Editorial

Imagine if the reverend or principal spoke thus: 'Big up unuh b...dc… self'

Thursday, November 21, 2019

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Every well-functioning society has social rules by which the vast majority of the citizens abide. Those who select not to abide by the rules are considered rebels and are oftentimes ostracised.

Indecent language, or 'bad wud' as expressed in the vernacular, were words used to curse, disrespect, intimidate, and hurt people. The Government back then had to move to discourage the use of those words because of their offensive use, hence their criminalisation.

Over time, Jamaicans have changed the meaning of curse words. For example, words such as “bad” and “wicked” are used to mean the exact opposite to their English meaning. Similarly, terms, such as “b…c…” are now used as an exclamation with no offensive intent.

That, however, does not change the societal rule that considers the use of such terms inappropriate. And it is still against the law to use indecent language in public. It gets even worse when that is applied to our expectations of some people, leaders, and pastors, for example, to behave in particular ways, under particular circumstances.

So the recent call by Senator Dr Andre Haughton to decriminalise 'bad wud' so that it can be used freely at stage shows where even little children are in attendance is unacceptable.

It is also wrong for Edna Manley College of the Visual and Performing Arts valedictorian, Mr Waldane Walker to declare at the end of his speech: “…Big up unuh b…dc... self!”

We reject his defence that the act was an “affirmation” of his culture and his heritage “befitting the great import and inflamed passions of the occasion”, or that it was meant “to be the instigating (force) of the graduating class of 2019…to accept their truth and stand resolute in the knowledge that they are uniquely poised to challenge and change the world through their heart”, as Mr Walker said.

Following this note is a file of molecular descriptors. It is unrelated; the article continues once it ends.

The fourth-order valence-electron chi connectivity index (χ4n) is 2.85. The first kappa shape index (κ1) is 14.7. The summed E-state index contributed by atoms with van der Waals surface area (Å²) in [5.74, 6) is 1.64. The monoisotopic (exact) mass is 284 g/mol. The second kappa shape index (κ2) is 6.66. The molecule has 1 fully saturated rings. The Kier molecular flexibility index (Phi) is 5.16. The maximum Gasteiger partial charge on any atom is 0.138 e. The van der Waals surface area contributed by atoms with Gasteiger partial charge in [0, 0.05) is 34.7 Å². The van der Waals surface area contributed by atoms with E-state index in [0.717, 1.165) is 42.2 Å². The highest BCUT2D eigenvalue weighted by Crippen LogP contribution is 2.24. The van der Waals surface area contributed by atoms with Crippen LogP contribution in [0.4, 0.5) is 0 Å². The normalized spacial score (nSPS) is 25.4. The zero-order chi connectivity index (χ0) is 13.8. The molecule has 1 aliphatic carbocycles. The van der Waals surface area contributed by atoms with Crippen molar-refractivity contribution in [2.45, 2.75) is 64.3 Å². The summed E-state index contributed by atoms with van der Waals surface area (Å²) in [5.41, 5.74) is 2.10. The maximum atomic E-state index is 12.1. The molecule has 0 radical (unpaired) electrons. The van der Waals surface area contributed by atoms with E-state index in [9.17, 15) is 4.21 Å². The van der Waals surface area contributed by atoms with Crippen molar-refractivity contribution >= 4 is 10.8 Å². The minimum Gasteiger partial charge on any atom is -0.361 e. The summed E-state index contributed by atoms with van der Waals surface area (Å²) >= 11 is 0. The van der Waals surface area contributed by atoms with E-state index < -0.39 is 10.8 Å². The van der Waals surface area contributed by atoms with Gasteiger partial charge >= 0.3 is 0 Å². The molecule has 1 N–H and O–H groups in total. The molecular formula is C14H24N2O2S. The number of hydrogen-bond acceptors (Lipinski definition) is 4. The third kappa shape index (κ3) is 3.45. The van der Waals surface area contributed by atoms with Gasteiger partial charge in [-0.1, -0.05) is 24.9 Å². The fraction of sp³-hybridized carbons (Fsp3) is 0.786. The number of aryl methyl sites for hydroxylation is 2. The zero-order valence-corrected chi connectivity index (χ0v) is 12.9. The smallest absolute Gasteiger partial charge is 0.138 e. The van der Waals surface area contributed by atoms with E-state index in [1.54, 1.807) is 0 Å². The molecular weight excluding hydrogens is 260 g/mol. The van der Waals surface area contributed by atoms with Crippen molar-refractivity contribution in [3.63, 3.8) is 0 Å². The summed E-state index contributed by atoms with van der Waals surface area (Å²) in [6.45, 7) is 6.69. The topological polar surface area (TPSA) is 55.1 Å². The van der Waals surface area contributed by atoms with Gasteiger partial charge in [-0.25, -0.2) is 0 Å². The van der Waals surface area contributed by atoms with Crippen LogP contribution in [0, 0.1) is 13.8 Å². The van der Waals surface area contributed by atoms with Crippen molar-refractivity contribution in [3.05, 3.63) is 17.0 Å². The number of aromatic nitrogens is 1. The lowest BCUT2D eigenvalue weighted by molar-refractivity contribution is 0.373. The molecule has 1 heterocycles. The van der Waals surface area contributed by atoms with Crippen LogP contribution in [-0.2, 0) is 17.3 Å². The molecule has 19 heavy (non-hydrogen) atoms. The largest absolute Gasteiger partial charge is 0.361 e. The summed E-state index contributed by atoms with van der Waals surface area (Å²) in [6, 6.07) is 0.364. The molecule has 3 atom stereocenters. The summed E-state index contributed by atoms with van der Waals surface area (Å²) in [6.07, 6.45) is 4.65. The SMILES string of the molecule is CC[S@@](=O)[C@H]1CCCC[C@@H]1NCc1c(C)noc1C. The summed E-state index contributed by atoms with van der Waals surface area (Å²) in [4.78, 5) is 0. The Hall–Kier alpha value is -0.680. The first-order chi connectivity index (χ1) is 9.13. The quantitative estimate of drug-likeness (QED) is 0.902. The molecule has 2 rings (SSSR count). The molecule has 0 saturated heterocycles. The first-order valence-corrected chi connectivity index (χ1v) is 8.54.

This openness to the use of 'bad wud' wherever and whenever by a growing group of people, and particularly among the intelligentsia, is a worrying sign of the rejection of values that are held deep and dear in the society. It's anyone's guess as to where this decay will end up.

As society changes and the meaning of words change. And we might argue that while the use of indecent language could be discouraged by perhaps a fine, it should not be criminalised. But let us remember that all societies have rules that are not necessarily based on logic.

We have rules such as what dress is appropriate for a casual party as against a black tie affair. Schools will require students to wear black or brown leather shoes with matching socks, as against Clarks. We were taught how to place the utensils on the table and how we should eat with them. There is no logic to those rules, but those are rules of society that we grow to obey to inspire discipline and good order. Similarly, 'bad wud' were identified and prohibited.

The growing campaign against traditional values in the society provides us an opportunity to debate our values and attitudes. Hopefully we will seek to build on what we inherited, but for good rather than bad.

We hope disciplined people will stand up against the social decay that is taking place in the society and not to give it tacit support by our indifference to it.


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